Sport and fitness
4 out of 5 stars

Notorious grump Edward Bond’s longstanding refusal to allow professional revivals of 1965’s ‘Saved’ has had a weird effect on our relationship with his most famous play. Anyone familiar with British theatre will know about the infamous scene in which a baby is stoned to death by a gang of bored working-class Londoners. But few people under the age of 50 have ever seen a production. We’ve been left with the legend of ‘Saved’’s outrageousness instead of knowing it as a living, breathing play.

Sean Holmes’s production – the first in London for 27 years – does not preach, patronise or go out of its way to provoke. Instead the Lyric’s boss transposes 'Saved' from south London to the eerie limbo of Paul Wills’s black-and-white set. Disconcerting screeds of noise puncture the air, and the only period details are touches of slang in Bond’s script. Much of the sense of time, place, even class is removed, leaving a bleak but humane meditation on our species’s capacity for destruction.

‘Saved’ begins with weasly, well-meaning Len (Morgan Watkins) courting self-absorbed Pam (Lia Saville), then skips to a time when she is involved with the cocksure Fred (Callum Callaghan). She has also given birth to a child – presumably Fred’s or Len’s – which she does her best to ignore.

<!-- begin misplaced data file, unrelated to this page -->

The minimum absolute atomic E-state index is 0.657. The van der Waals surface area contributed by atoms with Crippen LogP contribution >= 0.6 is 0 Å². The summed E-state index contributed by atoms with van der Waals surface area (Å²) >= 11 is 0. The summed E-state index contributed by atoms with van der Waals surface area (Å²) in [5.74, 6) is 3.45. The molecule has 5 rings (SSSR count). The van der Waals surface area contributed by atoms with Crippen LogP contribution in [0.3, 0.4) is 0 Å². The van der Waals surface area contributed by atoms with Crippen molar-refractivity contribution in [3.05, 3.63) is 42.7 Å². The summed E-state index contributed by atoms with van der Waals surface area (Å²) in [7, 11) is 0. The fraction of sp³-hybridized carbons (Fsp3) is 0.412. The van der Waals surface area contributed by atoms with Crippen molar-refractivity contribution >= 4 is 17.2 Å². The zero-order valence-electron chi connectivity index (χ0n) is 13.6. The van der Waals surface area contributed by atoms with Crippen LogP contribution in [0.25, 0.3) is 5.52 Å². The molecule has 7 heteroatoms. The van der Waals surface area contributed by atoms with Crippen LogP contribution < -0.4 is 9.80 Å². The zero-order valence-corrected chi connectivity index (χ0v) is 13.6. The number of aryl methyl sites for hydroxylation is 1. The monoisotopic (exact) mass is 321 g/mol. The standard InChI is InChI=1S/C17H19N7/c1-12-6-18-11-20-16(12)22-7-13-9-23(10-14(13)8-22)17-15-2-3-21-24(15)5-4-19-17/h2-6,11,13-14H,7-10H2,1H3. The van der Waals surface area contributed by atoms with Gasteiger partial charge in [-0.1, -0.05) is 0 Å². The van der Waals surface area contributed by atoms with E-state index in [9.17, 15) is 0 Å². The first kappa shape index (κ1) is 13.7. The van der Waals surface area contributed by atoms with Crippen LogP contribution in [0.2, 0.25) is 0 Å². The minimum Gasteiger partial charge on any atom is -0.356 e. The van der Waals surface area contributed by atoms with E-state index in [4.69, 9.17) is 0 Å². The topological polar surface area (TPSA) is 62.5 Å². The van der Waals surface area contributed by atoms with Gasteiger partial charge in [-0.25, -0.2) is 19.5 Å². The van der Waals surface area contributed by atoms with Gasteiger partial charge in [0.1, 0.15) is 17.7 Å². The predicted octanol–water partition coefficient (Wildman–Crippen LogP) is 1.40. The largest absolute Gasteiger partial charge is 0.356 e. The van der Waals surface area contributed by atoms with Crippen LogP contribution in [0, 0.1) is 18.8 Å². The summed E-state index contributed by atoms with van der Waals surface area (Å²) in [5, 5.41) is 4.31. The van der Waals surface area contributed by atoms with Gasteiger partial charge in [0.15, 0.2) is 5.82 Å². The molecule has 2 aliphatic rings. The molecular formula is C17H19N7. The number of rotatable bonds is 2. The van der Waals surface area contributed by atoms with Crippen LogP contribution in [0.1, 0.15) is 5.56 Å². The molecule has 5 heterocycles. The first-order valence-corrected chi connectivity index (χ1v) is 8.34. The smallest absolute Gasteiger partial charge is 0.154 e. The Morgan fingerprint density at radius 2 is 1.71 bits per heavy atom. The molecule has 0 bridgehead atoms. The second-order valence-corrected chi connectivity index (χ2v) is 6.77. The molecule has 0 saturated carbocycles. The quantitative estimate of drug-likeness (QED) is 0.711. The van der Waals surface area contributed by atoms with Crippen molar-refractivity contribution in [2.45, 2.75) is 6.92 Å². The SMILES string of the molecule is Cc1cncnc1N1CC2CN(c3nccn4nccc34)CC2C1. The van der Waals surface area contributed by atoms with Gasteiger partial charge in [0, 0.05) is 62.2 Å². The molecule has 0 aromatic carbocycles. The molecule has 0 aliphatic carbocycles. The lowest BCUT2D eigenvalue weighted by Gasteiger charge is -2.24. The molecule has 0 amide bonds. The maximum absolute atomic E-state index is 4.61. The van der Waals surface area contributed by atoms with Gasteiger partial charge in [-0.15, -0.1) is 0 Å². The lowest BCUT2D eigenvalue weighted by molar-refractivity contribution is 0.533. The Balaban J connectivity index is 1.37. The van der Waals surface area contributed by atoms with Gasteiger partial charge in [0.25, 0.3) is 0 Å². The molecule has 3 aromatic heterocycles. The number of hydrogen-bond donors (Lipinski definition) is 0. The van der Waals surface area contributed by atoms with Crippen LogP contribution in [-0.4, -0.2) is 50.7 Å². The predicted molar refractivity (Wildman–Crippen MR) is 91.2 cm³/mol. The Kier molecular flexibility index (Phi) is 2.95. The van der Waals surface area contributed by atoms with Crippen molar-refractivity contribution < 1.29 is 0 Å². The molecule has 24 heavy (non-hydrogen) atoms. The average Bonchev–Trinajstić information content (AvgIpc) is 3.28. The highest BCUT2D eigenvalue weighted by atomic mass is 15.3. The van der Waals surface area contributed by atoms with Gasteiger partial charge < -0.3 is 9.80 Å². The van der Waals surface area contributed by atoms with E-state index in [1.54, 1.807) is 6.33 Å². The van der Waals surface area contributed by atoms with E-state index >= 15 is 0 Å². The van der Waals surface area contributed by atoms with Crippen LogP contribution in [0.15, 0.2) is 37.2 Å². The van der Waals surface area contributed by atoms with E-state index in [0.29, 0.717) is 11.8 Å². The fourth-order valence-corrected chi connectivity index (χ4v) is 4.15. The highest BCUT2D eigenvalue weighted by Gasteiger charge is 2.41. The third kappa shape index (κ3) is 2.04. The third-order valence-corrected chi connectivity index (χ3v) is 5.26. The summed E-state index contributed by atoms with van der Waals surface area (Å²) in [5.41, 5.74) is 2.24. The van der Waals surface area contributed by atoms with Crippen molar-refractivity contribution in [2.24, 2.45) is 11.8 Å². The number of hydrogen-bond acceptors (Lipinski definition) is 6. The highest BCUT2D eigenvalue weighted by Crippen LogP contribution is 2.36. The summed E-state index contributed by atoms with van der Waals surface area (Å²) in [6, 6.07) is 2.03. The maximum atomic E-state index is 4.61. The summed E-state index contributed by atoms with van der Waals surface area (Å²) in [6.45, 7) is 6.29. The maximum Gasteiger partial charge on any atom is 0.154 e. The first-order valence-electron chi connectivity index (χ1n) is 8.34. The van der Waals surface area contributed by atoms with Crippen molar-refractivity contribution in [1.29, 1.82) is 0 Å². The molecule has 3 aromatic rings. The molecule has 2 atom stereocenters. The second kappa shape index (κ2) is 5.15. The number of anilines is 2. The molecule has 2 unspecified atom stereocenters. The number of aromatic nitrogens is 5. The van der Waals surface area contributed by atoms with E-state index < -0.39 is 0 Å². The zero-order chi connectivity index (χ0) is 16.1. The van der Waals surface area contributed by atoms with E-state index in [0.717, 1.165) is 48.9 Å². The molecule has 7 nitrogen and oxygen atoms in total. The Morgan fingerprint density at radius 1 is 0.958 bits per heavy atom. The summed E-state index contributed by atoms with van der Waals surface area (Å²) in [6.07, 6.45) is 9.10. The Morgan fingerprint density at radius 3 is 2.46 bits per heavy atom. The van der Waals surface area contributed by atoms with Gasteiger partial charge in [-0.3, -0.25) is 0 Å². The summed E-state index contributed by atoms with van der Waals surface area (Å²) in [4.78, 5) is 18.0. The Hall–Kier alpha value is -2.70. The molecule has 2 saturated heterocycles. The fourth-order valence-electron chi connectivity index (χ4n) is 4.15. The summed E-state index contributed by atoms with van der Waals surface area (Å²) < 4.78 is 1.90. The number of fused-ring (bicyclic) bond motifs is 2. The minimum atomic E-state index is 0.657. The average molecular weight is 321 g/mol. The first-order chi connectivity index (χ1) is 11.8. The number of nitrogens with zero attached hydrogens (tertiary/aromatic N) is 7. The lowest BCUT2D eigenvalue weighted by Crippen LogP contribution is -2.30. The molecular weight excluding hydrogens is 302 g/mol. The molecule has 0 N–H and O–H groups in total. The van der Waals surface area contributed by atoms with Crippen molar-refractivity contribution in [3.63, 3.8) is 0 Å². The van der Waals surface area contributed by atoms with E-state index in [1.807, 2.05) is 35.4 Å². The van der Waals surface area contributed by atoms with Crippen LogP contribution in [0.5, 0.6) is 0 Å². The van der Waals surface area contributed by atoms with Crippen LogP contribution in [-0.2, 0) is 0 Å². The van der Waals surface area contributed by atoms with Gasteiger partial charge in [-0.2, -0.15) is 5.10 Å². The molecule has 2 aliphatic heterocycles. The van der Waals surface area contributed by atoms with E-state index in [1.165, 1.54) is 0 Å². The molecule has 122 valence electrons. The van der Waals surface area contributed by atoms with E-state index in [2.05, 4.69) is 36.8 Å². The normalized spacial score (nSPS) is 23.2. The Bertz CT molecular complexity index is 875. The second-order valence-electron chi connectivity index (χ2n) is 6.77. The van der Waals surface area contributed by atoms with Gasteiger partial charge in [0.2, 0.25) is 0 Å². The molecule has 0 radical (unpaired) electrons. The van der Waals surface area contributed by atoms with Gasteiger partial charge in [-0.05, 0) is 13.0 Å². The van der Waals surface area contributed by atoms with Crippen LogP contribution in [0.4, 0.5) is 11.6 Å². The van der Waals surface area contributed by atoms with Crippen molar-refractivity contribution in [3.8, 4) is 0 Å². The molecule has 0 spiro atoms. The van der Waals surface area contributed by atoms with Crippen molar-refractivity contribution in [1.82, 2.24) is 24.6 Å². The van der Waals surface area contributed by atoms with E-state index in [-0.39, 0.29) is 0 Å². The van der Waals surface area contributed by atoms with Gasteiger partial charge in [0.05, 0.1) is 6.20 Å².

Nobody except ineffectual Len has a shred of decency. Yet they are strangely guileless and, thanks to the excellent ensemble, it is impossible to hate these people, trapped in claustrophobic lives with limited prospects. The baby-stoning scene is genuinely horrific, but its hypnotic build is almost ritualistic, an unlocking of the universal human potential for atrocity.

Bond has described the last scene, in which Pam’s family sits oblivious to each other while Len fixes a stool, as ‘irresponsibly optimistic’. But here they seem anaesthetised, selfishness swapped for a numb peace. If there is optimism, it seems to be a suggestion that animal destructiveness is preferable to this blank alternative.

But ‘Saved’ does not preach, merely attempts to reflect; and in Holmes’s excellent revival that reflection is painful, tender and bright with surreal beauty.


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